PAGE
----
Students of democratic politics have long been concerned with the role of political participation in linking government and the people it serves. Whereas participation is generally defined in terms of voting, this article defines participation as the communication of citizen preferences to public officeholders. We show that aggregate sentencing decisions of California superior courts changed to reflect more closely prevailing public opinion after a large percentage of the populace expressed their preferences on a marijuana issue. The fact that members of California superior courts are seemingly immune from any effective electoral sanction serves both to underline the importance of this form of participation to a responsive system of government and to caution against conceiving of the participation-responsiveness relationship only in terms of punitive electoral devices.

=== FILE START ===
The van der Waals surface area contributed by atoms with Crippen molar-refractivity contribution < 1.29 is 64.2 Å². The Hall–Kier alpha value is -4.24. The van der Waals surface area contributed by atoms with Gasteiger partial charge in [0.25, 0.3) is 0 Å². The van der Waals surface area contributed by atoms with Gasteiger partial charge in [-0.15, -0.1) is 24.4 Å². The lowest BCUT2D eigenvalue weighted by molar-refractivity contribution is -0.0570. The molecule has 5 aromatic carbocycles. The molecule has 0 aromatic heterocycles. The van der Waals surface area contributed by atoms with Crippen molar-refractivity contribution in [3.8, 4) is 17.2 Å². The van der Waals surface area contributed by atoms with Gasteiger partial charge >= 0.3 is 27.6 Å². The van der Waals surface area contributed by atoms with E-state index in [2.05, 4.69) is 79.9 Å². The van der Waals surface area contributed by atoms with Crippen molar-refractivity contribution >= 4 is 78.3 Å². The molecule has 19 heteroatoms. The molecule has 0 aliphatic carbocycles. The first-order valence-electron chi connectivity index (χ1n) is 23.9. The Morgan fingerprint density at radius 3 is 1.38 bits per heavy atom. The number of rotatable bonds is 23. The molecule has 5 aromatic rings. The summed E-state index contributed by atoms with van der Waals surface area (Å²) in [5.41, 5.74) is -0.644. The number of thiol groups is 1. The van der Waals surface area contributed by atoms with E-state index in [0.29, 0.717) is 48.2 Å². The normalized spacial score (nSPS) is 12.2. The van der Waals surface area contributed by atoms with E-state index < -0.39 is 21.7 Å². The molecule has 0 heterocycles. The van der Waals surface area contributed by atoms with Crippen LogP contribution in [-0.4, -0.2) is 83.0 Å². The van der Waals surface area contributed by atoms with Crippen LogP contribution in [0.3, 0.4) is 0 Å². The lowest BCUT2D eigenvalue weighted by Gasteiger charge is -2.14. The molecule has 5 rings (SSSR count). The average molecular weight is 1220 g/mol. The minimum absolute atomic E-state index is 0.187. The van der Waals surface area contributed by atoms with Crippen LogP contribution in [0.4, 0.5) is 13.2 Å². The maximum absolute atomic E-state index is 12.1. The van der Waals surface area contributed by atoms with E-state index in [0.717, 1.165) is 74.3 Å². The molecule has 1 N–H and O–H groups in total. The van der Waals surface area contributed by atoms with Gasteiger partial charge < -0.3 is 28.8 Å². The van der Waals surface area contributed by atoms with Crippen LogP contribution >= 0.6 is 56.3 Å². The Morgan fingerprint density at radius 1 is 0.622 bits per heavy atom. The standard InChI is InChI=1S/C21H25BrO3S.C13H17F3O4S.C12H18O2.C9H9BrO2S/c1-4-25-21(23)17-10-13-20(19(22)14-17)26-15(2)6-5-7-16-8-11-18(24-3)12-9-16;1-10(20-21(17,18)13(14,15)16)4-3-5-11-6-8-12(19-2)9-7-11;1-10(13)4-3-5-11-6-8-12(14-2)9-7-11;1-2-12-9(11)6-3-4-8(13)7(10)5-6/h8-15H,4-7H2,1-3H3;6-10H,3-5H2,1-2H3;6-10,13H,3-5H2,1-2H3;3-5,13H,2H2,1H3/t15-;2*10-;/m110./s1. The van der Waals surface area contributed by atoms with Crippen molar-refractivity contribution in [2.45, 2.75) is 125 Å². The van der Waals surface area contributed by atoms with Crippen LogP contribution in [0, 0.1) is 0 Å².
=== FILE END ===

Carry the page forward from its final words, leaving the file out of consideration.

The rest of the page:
ASJC Scopus subject areas
- Sociology and Political Science
- Political Science and International Relations